On the lotus foundation, Buddha sits cross-legged showing his supernatural intelligence, power and eternality. The main hall, like the statues in the pagodas, faces East. To explain this, Khmer people say that the East is the most sacred direction in the 100,000 incarnations of Buddha. It drives the dark away and brings light to human beings and all living beings. Under the statue, there are some smaller Buddha statues made of different materials. Obviously, the statues are made in a way that best shows the sacredness of Buddha. The statues look strong and light. Their facial expressions show typical features of Khmer people’s spirit.

The ceiling and the four walls of the main hall are covered with pictures about Buddha’s life. Activities of Buddha and other related figures in his past and current lives are depicted vividly on the walls and the ceiling. The Buddha is depicted in different postures: sitting, standing or lying. Each posture symbolized a period of life from the time before he became a Buddhist monk to the time he was a monk and the time when he entered Nirvana.

Besides, many motifs of Brahmanism and folk beliefs are a limitless source of inspiration in the architecture of the pagoda. This can be seen through the statues of sacred deities and animals. Patterns of flowers and leaves, simple, sophisticated and subtle, are proof of Khmer people’s talent. The second most important component of the pagoda is Sala house, or ceremonial house. Sala was the first house to be built in the pagoda. It is a space for worship of Buddha and also accommodation of the monks and the bonzes. The center of the house has an altar for worship of Buddha but it is much simpler that that in the main hall. Sala house faces East as well.

Noticeably, Xa Ton pagoda still keeps may volumes of holy books written on Corypha lecomtei becc leaves. One of the volumes is still intact with clear and readable handwriting through it is more than 100 years old. Corypha lecomtei becc leaves are long and small. Earlier, they could be found in some Southern areas. Now they are found in some Cambodian provinces only. People took the leaves home, cut and dried them and wrote on them using iron pens. Then they dipped cloth in a mixture of ground cool and oil and rubbed it on the leaves to reveal the handwriting. The holy books are covered in a piece of cloth and kept in a dry place. They will be opened in significant events such as Sima Consecration Ceremony, Buddha’s birthday, frock offering ceremony or Sompia preas khe.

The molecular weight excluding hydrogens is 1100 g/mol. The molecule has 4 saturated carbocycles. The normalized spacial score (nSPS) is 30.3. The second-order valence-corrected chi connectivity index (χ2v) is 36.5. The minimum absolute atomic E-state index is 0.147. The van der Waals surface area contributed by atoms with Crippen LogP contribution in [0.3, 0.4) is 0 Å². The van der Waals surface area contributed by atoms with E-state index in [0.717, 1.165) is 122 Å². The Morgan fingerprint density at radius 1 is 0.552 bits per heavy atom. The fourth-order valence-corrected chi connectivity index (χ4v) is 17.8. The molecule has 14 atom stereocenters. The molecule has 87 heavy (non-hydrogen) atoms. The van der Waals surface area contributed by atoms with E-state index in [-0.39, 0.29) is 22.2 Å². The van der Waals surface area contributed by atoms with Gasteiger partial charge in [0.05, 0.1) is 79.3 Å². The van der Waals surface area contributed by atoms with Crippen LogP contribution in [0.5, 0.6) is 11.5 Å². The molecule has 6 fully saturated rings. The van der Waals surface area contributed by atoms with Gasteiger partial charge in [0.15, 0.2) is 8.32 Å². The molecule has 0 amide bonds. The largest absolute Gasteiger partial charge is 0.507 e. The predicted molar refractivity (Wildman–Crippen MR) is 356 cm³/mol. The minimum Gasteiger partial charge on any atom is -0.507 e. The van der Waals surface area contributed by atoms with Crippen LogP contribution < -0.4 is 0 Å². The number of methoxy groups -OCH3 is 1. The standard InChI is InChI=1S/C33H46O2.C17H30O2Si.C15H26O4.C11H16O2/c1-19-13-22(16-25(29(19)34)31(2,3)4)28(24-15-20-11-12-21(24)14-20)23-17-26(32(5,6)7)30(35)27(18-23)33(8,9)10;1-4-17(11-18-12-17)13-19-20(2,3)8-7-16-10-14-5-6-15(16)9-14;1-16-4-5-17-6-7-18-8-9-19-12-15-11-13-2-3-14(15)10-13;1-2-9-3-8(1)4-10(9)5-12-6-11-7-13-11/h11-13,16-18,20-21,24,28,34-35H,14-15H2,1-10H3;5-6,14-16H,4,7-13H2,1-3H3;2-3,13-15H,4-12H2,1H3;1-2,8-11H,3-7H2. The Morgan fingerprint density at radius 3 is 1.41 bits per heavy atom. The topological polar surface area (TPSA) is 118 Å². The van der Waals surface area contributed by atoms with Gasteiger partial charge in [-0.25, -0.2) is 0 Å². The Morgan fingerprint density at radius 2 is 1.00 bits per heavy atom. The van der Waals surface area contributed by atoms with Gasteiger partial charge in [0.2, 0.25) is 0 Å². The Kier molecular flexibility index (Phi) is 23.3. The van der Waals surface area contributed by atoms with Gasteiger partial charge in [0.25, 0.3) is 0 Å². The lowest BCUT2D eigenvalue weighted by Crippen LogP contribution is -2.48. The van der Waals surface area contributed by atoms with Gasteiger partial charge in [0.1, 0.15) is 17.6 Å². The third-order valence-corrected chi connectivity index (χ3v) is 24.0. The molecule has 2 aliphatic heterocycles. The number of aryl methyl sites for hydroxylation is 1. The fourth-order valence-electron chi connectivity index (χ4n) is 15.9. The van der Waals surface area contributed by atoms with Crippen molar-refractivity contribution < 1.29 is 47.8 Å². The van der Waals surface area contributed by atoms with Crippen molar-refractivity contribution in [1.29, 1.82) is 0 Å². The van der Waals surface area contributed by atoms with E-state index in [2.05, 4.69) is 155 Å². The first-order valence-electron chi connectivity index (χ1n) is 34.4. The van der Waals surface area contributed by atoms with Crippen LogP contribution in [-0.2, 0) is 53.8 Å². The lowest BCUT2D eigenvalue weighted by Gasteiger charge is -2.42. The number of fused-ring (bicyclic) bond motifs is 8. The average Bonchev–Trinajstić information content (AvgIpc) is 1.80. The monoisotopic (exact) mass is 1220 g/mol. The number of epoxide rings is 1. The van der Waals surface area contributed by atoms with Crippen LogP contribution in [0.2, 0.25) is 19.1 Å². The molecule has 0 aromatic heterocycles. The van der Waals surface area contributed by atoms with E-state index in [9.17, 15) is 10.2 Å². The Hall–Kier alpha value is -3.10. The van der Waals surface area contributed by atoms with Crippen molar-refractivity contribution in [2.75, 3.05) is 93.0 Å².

With the development of technology, Buddhist books now can be printed in different ways and different materials. However, for Khmer people in the South, the set of holy books written on Corypha lecomtei becc is always an invaluable treasure containing sacred spiritual meaning in Khmer people’s life. Xa Ton and other pagodas of Khmer people are artworks combining architectural, painting and decoration features. And it is also the place where spiritual, religious and cultural values are kept.

In Khmer culture, young men of any social class practice as monks to become people of dignity and morality. The duration of the process is optional. The practice as monks to learn Khmer language and reveal their gratitude towards their parents. When a young man becomes a monk, he is a member of the Three Refuges: Buddha, Dharma and Sangha and called “luc”. On the 15th day of the lunar month, the man’s parents, sisters or brothers have to bring food to him.

When meeting “luc”, his parents have to salute him. For many people, this action shows their respect for Buddha.  In the morning, the monks often go out to ask for food for lunch. They get dressed and wal barefoot in a line without talking or joking to each other. Local people also reserve part of their daily food and bring it to the monks to show their respect.

Khmer people have their own spoken and written language. However, for many objective reasons, the language is just handed down among monks. This places the language at risk of oblivion. Therefore, most Khmer pagoas like Xa Ton hold Khmer classes for Khmer children. The monks teach the children free of charge to improve their knowledge and master their mother tongue. Therefore, the monks are highly respected by the community and their opinions concerning common jobs are considered important to everyone. Besides, Khmer monks play a significant role in maintaining and developing fine moral values by showing their dignity in the Khmer community in the Mekong Delta.

The relations between life and way of life, the monks and the civilians are proof that Theravada has a great influence on Khmer people in all aspects of their life. Knowledge and moral values are taught in pagodas. That’s why Khmer people often say “Alive or dead, our bodies and ash are both sent to the pagoda”. The Pagoda, monks and Buddhism are three precious germs in the picture of the Southern region’s social and religious life.


Source: VTC10 - NETVIET